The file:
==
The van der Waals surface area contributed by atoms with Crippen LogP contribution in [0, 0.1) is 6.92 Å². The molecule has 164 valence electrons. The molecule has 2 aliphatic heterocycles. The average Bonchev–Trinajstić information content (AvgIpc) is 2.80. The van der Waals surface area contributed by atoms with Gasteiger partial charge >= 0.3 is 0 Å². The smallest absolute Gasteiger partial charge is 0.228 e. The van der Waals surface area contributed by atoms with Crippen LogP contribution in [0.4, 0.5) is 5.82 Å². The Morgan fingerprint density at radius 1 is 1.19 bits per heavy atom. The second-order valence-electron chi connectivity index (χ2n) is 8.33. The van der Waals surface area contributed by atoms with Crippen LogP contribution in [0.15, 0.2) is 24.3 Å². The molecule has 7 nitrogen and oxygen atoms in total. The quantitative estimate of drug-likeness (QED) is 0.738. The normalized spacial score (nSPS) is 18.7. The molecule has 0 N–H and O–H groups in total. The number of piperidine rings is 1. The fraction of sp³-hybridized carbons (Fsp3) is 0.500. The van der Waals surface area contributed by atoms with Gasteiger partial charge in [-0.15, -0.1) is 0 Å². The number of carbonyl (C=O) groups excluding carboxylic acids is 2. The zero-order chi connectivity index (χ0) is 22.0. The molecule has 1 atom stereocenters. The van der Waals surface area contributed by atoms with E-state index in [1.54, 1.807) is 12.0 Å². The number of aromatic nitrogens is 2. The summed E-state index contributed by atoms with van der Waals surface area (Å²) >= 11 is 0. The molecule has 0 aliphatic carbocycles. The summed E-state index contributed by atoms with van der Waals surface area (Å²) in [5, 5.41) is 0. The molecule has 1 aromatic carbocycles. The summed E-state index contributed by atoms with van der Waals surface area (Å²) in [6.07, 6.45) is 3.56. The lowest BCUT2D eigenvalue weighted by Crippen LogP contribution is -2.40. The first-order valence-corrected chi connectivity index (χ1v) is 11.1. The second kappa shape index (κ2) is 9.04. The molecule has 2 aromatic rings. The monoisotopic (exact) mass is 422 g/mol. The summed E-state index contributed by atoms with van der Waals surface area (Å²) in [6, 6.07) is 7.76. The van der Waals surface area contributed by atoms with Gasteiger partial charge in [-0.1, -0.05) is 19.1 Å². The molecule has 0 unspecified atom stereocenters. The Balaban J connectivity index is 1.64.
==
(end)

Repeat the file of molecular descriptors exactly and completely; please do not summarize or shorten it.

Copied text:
The van der Waals surface area contributed by atoms with Crippen LogP contribution in [0, 0.1) is 6.92 Å². The molecule has 164 valence electrons. The molecule has 2 aliphatic heterocycles. The average Bonchev–Trinajstić information content (AvgIpc) is 2.80. The van der Waals surface area contributed by atoms with Gasteiger partial charge >= 0.3 is 0 Å². The smallest absolute Gasteiger partial charge is 0.228 e. The van der Waals surface area contributed by atoms with Crippen LogP contribution in [0.4, 0.5) is 5.82 Å². The Morgan fingerprint density at radius 1 is 1.19 bits per heavy atom. The second-order valence-electron chi connectivity index (χ2n) is 8.33. The van der Waals surface area contributed by atoms with Crippen LogP contribution in [0.15, 0.2) is 24.3 Å². The molecule has 7 nitrogen and oxygen atoms in total. The quantitative estimate of drug-likeness (QED) is 0.738. The normalized spacial score (nSPS) is 18.7. The molecule has 0 N–H and O–H groups in total. The number of piperidine rings is 1. The fraction of sp³-hybridized carbons (Fsp3) is 0.500. The van der Waals surface area contributed by atoms with Gasteiger partial charge in [-0.15, -0.1) is 0 Å². The number of carbonyl (C=O) groups excluding carboxylic acids is 2. The zero-order chi connectivity index (χ0) is 22.0. The molecule has 1 atom stereocenters. The van der Waals surface area contributed by atoms with E-state index in [1.54, 1.807) is 12.0 Å². The number of aromatic nitrogens is 2. The summed E-state index contributed by atoms with van der Waals surface area (Å²) >= 11 is 0. The molecule has 0 aliphatic carbocycles. The summed E-state index contributed by atoms with van der Waals surface area (Å²) in [5, 5.41) is 0. The molecule has 1 aromatic carbocycles. The summed E-state index contributed by atoms with van der Waals surface area (Å²) in [6.07, 6.45) is 3.56. The lowest BCUT2D eigenvalue weighted by Crippen LogP contribution is -2.40. The first-order valence-corrected chi connectivity index (χ1v) is 11.1. The second kappa shape index (κ2) is 9.04. The molecule has 2 aromatic rings. The monoisotopic (exact) mass is 422 g/mol. The summed E-state index contributed by atoms with van der Waals surface area (Å²) in [6, 6.07) is 7.76. The van der Waals surface area contributed by atoms with Gasteiger partial charge in [-0.1, -0.05) is 19.1 Å². The molecule has 0 unspecified atom stereocenters. The Balaban J connectivity index is 1.64.